I’ve been making a case for golf’s rebound since January. The point isn’t to be an industry cheerleader, although there is some benefit to that. The primary reason I look for positive factors in the industry and the general economy is to give superintendents fodder for near-term budging and justification for expenses around the golf course. It’s led to this time of the year, when superintendents have some say in the resources they will need to manage to meet the expectations of golfers and the ruling bodies at their respective golf courses.
A few things I’ve chronicled in other columns throughout the year:
- Consumer confidence hit a 15-year high this year and shows little sign of subsiding. Households are spending disposable income on everything from durable goods to services for their homes. Some of that money is making its way to golf facilities.
- Housing is on the rebound. In some markets, housing prices have hit pre-crisis levels. New housing starts and new home sales are surging. This creates consumer confidence and actual wealth that encourages households to tackle home-improvement projects, take vacations and spend more time and money on leisure activities, including golf.
- Millennials are showing signs that they will follow in the footsteps of other generations. A recent study showed millennials are buying houses in the suburbs and SUVs for the garage. The generation that many said would ruin the economy by forgoing home ownership is buying big-ticket items as soon as they are able. Golf will follow as soon as they can spare the time away from their young families.
- The National Golf Foundation recorded a new high of new players in 2016 with 2.5 million beginning golfers, a 14-percent rise compared to 2015 and a 4.2-percent rise from the previous high in 2000.
- The number of NGF’s “committed golfers” surged to 20.1 million people in 2016, the first year-over-year increases in 5 years.
There are a slew of indicators that bode well for golf businesses, and I’m banking on 2017 NGF numbers to show that rounds and revenues will be the strongest we have seen for a decade. It’s time to take advantage of these trends.
This issue discusses tips for budgeting, including devising maintenance standards as a foundation for justifying maintenance expenses and practices and outsourcing tasks to free up time and labor resources. A valid argument can be made that contractors can provide less disruption to the golf course and expedite tasks more effectively with specialized labor, equipment and technology. Time is money, too.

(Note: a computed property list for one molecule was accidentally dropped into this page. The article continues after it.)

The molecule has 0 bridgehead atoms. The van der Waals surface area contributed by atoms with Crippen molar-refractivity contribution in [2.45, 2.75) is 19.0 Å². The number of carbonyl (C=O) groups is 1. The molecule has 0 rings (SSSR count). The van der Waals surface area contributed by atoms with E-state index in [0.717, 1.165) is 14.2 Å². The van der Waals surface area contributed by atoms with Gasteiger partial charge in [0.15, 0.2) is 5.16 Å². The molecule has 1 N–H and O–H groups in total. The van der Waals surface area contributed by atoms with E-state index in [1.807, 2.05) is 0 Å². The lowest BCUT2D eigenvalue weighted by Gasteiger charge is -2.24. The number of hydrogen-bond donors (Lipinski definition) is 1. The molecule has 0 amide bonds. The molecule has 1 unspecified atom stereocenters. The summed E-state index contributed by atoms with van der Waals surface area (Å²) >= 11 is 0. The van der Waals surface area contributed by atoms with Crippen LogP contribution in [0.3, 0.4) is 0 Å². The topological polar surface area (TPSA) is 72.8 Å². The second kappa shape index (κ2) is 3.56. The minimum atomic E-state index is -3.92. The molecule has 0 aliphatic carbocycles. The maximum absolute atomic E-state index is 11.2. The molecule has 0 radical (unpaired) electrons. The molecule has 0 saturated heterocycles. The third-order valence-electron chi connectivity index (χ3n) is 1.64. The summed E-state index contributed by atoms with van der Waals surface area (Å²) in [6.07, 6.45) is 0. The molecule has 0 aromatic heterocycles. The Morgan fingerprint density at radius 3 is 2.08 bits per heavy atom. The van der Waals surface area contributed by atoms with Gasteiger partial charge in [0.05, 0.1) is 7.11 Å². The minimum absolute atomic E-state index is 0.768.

Now is the time to align your budget with maintenance expectations, and that includes labor. The USGA recommends, among other things, you plan to pay a premium for your seasonal help next year. Superintendents already realize the heavy competition of unskilled labor in your respective markets. Now is the time for you and your management team to devise a strategy to become the preferred employer in your area. Pay is one part of that equation that also includes culture, professional development and personal growth.
Here are a few more tips on budgeting to get you in the mindset of the season:
- Overestimate all expenses. A little cushion in each line item can add up to a decent safety net.
- Analyze all purchases; identify non-essential expenses that you can eliminate if you underestimate essential expenses.
- Talk to your assistants, mechanics and other key personnel in your department about what they need and what they don’t. They might enable you to make some easy decisions.
And of course: Pay more and be ready to be brutally honest with the rest of the management team about the actual costs of each daily task. It might be tedious, but this is the first step to creating standards that are transparent, prescriptive and universally agreed upon. These tactics will mitigate stress, unnecessary long hours and hassle for you in the long run. At least until next year’s budgeting season.